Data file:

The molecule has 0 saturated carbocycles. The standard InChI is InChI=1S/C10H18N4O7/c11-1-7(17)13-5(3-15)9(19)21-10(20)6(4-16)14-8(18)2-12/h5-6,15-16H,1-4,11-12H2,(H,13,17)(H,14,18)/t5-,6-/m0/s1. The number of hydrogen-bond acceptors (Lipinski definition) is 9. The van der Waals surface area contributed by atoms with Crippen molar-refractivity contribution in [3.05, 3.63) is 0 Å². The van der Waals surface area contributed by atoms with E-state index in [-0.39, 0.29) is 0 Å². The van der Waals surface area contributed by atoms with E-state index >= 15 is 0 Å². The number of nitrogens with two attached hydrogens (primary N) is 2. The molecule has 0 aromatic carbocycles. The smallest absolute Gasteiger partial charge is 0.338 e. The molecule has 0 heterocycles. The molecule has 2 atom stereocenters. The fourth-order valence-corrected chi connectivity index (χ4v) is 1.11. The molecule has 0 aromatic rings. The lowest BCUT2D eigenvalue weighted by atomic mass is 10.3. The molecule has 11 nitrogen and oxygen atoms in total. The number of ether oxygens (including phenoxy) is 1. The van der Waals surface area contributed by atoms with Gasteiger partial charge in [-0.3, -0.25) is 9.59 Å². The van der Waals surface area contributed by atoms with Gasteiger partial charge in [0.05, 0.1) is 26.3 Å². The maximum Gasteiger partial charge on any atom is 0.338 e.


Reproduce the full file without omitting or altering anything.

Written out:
The molecule has 0 saturated carbocycles. The standard InChI is InChI=1S/C10H18N4O7/c11-1-7(17)13-5(3-15)9(19)21-10(20)6(4-16)14-8(18)2-12/h5-6,15-16H,1-4,11-12H2,(H,13,17)(H,14,18)/t5-,6-/m0/s1. The number of hydrogen-bond acceptors (Lipinski definition) is 9. The van der Waals surface area contributed by atoms with Crippen molar-refractivity contribution in [3.05, 3.63) is 0 Å². The van der Waals surface area contributed by atoms with E-state index in [-0.39, 0.29) is 0 Å². The van der Waals surface area contributed by atoms with E-state index >= 15 is 0 Å². The number of nitrogens with two attached hydrogens (primary N) is 2. The molecule has 0 aromatic carbocycles. The smallest absolute Gasteiger partial charge is 0.338 e. The molecule has 0 heterocycles. The molecule has 2 atom stereocenters. The fourth-order valence-corrected chi connectivity index (χ4v) is 1.11. The molecule has 0 aromatic rings. The lowest BCUT2D eigenvalue weighted by atomic mass is 10.3. The molecule has 11 nitrogen and oxygen atoms in total. The number of ether oxygens (including phenoxy) is 1. The van der Waals surface area contributed by atoms with Gasteiger partial charge in [-0.3, -0.25) is 9.59 Å². The van der Waals surface area contributed by atoms with Gasteiger partial charge in [0.05, 0.1) is 26.3 Å². The maximum Gasteiger partial charge on any atom is 0.338 e.